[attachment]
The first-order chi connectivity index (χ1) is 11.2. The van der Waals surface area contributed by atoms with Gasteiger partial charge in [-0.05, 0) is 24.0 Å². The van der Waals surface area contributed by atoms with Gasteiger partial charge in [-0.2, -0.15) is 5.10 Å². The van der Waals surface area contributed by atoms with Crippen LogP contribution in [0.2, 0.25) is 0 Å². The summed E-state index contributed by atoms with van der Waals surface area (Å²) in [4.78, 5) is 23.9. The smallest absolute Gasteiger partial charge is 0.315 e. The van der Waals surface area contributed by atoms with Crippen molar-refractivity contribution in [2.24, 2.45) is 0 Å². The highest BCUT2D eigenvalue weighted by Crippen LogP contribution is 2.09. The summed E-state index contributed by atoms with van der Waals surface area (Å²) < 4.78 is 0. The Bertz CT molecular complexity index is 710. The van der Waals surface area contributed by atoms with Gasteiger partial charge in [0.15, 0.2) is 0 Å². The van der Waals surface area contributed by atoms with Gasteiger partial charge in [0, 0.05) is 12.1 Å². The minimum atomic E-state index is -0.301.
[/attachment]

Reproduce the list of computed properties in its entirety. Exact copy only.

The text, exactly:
The first-order chi connectivity index (χ1) is 11.2. The van der Waals surface area contributed by atoms with Gasteiger partial charge in [-0.05, 0) is 24.0 Å². The van der Waals surface area contributed by atoms with Gasteiger partial charge in [-0.2, -0.15) is 5.10 Å². The van der Waals surface area contributed by atoms with Crippen LogP contribution in [0.2, 0.25) is 0 Å². The summed E-state index contributed by atoms with van der Waals surface area (Å²) in [4.78, 5) is 23.9. The smallest absolute Gasteiger partial charge is 0.315 e. The van der Waals surface area contributed by atoms with Crippen molar-refractivity contribution in [2.24, 2.45) is 0 Å². The highest BCUT2D eigenvalue weighted by Crippen LogP contribution is 2.09. The summed E-state index contributed by atoms with van der Waals surface area (Å²) < 4.78 is 0. The Bertz CT molecular complexity index is 710. The van der Waals surface area contributed by atoms with Gasteiger partial charge in [0.15, 0.2) is 0 Å². The van der Waals surface area contributed by atoms with Gasteiger partial charge in [0, 0.05) is 12.1 Å². The minimum atomic E-state index is -0.301.